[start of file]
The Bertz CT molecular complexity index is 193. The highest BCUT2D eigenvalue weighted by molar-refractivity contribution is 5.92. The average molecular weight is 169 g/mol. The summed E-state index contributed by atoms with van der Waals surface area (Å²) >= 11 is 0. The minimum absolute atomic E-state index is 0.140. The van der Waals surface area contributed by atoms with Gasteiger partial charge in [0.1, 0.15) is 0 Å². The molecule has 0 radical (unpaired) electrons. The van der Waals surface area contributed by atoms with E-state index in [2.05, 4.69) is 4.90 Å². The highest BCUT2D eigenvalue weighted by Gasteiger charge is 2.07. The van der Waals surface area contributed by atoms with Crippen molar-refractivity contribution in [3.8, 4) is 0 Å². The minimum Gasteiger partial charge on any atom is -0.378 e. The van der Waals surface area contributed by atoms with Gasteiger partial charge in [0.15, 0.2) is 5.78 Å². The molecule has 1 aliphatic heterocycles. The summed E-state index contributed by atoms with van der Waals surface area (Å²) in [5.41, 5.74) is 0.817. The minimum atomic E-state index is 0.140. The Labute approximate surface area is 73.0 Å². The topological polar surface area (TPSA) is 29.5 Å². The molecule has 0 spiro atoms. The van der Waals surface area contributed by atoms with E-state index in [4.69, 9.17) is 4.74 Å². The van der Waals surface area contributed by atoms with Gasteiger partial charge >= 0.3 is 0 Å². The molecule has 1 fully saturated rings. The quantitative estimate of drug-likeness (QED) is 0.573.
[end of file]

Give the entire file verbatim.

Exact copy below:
The Bertz CT molecular complexity index is 193. The highest BCUT2D eigenvalue weighted by molar-refractivity contribution is 5.92. The average molecular weight is 169 g/mol. The summed E-state index contributed by atoms with van der Waals surface area (Å²) >= 11 is 0. The minimum absolute atomic E-state index is 0.140. The van der Waals surface area contributed by atoms with Gasteiger partial charge in [0.1, 0.15) is 0 Å². The molecule has 0 radical (unpaired) electrons. The van der Waals surface area contributed by atoms with E-state index in [2.05, 4.69) is 4.90 Å². The highest BCUT2D eigenvalue weighted by Gasteiger charge is 2.07. The van der Waals surface area contributed by atoms with Crippen molar-refractivity contribution in [3.8, 4) is 0 Å². The minimum Gasteiger partial charge on any atom is -0.378 e. The van der Waals surface area contributed by atoms with Gasteiger partial charge in [0.15, 0.2) is 5.78 Å². The molecule has 1 aliphatic heterocycles. The summed E-state index contributed by atoms with van der Waals surface area (Å²) in [5.41, 5.74) is 0.817. The minimum atomic E-state index is 0.140. The Labute approximate surface area is 73.0 Å². The topological polar surface area (TPSA) is 29.5 Å². The molecule has 0 spiro atoms. The van der Waals surface area contributed by atoms with E-state index in [4.69, 9.17) is 4.74 Å². The van der Waals surface area contributed by atoms with Gasteiger partial charge >= 0.3 is 0 Å². The molecule has 1 fully saturated rings. The quantitative estimate of drug-likeness (QED) is 0.573.